30 Sept 2019

Support Group Diaries: Madina and Diksha's Stories

Madina rethinks marriage


17 year old Madina's marriage was arranged four months ago, and she was excited about it. She would spend all day talking on the phone with the boy, and her attention slowly moved completely away from her education. As she obsessed about her upcoming wedding, she became irregular at school, tuition, and cluster meetings.

The Youth Mentors (YMs) visited her home to find out more about it from the mother. She said "Madina's marriage was arranged with very nice man, who does good work. She had to get married sooner or later...'. She added that they were thrilled to have found such a good prospect so quickly, and it only made sense to speed things along.

Support Group Diaries: Four Short Stories


No more violence Baba


One day the support group was discussing Warning Signs at the cluster meeting, when Mudit (12 years) told the YM that his father gets drunk and beats his mother. 'If my sister or grandmother tries to help my mother, they also get beaten up. Because of this, my older sister and brother have stopped going to school, and I am worried my education will also stop”.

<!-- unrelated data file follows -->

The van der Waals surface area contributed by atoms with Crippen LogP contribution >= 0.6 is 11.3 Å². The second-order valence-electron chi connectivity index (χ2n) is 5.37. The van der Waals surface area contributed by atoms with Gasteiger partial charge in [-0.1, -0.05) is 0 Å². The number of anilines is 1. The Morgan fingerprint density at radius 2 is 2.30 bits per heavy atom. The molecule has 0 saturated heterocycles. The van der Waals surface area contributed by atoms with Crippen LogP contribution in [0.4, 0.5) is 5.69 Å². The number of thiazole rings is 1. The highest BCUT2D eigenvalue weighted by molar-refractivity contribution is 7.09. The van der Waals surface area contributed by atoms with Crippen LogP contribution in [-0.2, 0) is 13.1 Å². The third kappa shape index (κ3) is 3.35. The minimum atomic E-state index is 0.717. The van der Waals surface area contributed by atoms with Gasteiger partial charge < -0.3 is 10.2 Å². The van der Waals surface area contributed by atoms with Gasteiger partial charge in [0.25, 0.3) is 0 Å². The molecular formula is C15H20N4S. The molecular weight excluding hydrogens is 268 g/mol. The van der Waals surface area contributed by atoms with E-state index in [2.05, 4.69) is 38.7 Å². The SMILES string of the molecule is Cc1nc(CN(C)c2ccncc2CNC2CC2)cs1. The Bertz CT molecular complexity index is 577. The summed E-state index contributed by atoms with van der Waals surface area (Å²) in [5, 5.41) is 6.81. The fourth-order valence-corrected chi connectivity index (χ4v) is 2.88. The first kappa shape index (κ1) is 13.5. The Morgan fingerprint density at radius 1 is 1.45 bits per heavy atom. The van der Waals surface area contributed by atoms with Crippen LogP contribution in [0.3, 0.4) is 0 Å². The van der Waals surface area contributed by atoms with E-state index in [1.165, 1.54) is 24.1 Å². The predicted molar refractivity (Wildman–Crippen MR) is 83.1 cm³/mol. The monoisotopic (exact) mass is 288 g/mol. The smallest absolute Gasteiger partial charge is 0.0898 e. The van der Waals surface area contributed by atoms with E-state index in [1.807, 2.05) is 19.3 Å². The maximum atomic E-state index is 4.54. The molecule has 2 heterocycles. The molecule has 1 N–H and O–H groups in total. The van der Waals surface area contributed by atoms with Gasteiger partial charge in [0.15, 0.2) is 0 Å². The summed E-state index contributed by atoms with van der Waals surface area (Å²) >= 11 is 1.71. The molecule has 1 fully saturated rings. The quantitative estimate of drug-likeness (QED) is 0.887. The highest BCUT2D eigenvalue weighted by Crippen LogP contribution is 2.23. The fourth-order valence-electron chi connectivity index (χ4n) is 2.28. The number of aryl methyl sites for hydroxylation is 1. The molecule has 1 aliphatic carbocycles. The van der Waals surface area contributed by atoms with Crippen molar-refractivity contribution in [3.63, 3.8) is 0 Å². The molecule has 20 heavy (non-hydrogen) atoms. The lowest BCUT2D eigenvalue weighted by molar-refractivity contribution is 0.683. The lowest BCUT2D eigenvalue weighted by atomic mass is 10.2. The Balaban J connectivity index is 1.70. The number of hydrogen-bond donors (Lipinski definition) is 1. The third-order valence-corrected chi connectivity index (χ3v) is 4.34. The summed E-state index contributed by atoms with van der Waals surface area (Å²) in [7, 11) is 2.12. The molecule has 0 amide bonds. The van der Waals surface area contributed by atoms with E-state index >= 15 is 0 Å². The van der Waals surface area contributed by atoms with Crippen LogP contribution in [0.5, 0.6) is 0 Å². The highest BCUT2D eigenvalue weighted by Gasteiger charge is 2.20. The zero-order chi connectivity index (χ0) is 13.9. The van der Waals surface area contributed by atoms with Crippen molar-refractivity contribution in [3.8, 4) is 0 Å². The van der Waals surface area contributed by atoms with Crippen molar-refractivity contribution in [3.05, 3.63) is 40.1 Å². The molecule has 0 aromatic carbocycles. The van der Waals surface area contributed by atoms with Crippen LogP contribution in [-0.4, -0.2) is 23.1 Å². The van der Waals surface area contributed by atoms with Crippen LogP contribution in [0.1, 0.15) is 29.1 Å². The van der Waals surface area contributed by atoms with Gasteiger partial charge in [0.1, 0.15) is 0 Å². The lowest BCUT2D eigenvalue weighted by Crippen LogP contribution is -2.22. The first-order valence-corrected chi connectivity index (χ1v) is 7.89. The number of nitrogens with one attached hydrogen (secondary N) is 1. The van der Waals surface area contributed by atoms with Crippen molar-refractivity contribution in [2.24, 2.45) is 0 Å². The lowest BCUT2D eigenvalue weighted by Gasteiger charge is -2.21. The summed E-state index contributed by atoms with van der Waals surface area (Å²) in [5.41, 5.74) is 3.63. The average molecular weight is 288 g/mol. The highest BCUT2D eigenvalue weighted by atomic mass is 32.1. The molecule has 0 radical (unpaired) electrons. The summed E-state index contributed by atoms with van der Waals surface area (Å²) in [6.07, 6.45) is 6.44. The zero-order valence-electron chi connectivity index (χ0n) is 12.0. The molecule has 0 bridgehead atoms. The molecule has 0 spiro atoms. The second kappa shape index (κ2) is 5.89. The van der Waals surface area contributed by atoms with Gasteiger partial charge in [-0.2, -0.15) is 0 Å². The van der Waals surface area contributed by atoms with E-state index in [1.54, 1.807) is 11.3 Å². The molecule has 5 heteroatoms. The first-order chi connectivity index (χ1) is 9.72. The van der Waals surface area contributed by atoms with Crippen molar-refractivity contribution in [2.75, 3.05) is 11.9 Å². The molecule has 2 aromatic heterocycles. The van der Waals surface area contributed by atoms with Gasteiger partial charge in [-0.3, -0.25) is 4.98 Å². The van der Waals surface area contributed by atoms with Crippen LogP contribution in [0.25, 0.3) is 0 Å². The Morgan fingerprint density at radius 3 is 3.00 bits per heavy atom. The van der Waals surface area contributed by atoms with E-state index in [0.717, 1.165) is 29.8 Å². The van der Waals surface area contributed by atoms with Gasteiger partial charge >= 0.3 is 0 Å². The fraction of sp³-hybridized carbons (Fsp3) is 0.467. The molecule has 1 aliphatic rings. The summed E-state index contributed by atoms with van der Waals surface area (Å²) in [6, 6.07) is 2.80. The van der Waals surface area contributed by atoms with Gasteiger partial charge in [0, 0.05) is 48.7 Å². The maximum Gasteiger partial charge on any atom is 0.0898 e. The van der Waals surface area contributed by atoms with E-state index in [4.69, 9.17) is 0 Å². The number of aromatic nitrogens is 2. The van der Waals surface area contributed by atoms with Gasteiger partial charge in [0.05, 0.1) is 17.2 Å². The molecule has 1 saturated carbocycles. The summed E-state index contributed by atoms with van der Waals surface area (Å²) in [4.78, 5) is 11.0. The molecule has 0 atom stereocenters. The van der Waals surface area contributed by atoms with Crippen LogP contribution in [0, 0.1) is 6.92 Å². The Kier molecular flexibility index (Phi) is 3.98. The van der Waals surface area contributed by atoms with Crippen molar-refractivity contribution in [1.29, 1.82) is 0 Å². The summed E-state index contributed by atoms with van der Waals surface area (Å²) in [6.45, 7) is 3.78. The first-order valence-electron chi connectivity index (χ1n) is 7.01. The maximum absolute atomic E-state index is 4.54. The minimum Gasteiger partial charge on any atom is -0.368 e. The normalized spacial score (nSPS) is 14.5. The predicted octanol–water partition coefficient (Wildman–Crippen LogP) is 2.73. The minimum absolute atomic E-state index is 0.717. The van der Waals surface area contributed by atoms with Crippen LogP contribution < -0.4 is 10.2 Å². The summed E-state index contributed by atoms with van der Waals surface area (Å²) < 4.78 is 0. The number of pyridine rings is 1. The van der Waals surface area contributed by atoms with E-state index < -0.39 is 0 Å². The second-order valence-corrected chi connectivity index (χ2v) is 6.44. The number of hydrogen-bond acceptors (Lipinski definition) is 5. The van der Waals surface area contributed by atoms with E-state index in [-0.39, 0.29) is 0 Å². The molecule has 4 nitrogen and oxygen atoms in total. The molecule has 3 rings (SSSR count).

The YM asked him whether he had considered telling his father that his behaviour upsets him and how it is affecting the family. Mudit had not thought of that option. The YM helped him figure out what he could say, but Mudit he remained non-committal about confronting his father. The other children and YM then encouraged him to follow through and reach out to his father.

Support Group Diaries: Namita gets a haircut

Namita (20 years) and her family lived in serious conflict. She was often beaten, sometimes denied food or entry to the house. Her mother Mahua has always been disturbed by Namita's need to dress and behave in a masculine way. Mahua would speak badly about her daughter, make negative comments about her body, compare her with her niece, and would ask why she could not behave like a 'proper girl'. Namita has always been very tense about this. Last year her parents wanted to send her to Assam, against her will, to work at a beauty parlour. During that time, she received emotional support from the YRC on how to overcome this situation.

Namita fought against that pressure the best she could, and enrolled herself to be trained as a professional driver (through the YRC partnership with Azad 'Women On Wheels' programme). Her parents quickly stopped that, and gave her an ultimatum; if she continued, she could not stay in the house. Namita felt her family had no love for her.

Things started changing from the 8th of March, 2019. That was the first day of the parent-programme at the YRC: the Women’s Day Parent-Child Interconnectedness Workshop.